Friday, July 21, 2006

Africa Mulls Dual Citizenship for Slave Kin

Africa Mulls Dual Citizenship for Slave Kin

The African continent (and its 52 nations) are mulling granting dual citizenship to the kin of former slaves. Such a move, they hope, could act as a fundraiser to help eliminate some of the poverty. A similar system has worked well for India, which grants dual-citizenship to its NRIs. Ideally, this system could work for the African nations, too--just cross your fingers that no dual-citizens decide to actually "return" to Africa as Marcus Garvey suggested. Remember what happened to Liberia? (Hint: the former slaves returned to enslave)

Thursday, July 20, 2006

Rain (poem)

The furor’s nearer, as the day
The thunder on horizon makes its way
The quiet lingers before the storm—
Menacing gray above the earth;
Clouds borne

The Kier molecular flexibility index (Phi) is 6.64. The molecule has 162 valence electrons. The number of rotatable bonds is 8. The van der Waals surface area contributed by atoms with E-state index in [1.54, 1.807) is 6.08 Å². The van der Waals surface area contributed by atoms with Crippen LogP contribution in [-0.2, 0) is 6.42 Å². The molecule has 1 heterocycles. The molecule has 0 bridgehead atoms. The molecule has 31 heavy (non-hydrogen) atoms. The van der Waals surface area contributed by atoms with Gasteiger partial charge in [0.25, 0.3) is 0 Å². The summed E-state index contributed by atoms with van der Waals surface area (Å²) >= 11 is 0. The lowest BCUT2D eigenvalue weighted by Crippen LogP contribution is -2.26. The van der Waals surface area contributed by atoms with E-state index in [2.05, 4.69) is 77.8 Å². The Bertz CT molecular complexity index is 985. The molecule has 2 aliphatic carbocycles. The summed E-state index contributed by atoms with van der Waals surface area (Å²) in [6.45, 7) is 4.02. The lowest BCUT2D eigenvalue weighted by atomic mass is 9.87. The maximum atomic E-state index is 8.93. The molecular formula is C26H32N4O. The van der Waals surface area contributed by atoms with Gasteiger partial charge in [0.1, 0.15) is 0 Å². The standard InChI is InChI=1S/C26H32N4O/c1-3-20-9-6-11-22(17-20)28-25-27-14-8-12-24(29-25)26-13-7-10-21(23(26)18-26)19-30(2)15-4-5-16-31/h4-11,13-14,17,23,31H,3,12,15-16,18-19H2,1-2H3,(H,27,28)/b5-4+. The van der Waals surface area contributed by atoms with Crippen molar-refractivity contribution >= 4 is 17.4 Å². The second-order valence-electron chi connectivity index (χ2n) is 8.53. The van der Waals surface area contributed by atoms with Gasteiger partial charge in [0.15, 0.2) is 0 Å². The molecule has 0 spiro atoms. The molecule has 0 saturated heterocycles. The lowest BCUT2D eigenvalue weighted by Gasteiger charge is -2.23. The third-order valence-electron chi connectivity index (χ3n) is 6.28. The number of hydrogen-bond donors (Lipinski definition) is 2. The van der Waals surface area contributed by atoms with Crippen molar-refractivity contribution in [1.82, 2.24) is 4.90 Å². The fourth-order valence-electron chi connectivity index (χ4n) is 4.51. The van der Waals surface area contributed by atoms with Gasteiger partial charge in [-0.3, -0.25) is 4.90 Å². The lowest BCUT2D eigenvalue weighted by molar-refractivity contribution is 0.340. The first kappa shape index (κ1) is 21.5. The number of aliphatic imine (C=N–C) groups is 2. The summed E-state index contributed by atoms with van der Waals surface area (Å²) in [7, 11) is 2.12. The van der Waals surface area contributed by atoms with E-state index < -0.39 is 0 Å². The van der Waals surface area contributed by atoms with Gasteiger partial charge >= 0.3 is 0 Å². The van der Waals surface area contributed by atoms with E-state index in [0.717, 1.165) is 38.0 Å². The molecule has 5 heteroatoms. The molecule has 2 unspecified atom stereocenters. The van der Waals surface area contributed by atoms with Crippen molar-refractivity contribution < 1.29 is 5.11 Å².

If only it would rain—
Water diamonds fall, and the earth relieved
But the tension lingers,
Ominous above

Turning Spam into Art

Today I read an article about Romanian artist Alex Dragulescu who turns spam into beautiful works of art. He assigns certain words and numbers occurring in spam messages length of petals and leaves, color, etc. This creates a picture from words (or, in another project, music). Ideally, in the future artist-scientists might be able to turn songs into visual art that we can view--actual representations of what is heard, much like the laser light shows of the 1970s.

The One Percent Rule and the Little Red Hen

Reading an article on the "one percent rule," in the Guardian--an emerging concept that suggests if you get a group of 100 people online only one will create content, 10 will critique it (my husband's favorite part of any project) and the other 89 will just view it--I am strongly reminded of the story of the Little Red hen. Yes, if someone bakes the bread, everyone will eat it--but to get someone to do the work or to help out with it is next to impossible. Even in this age of technology, how true the traditional folklore rings!,,1823959,00.html?gusrc=rss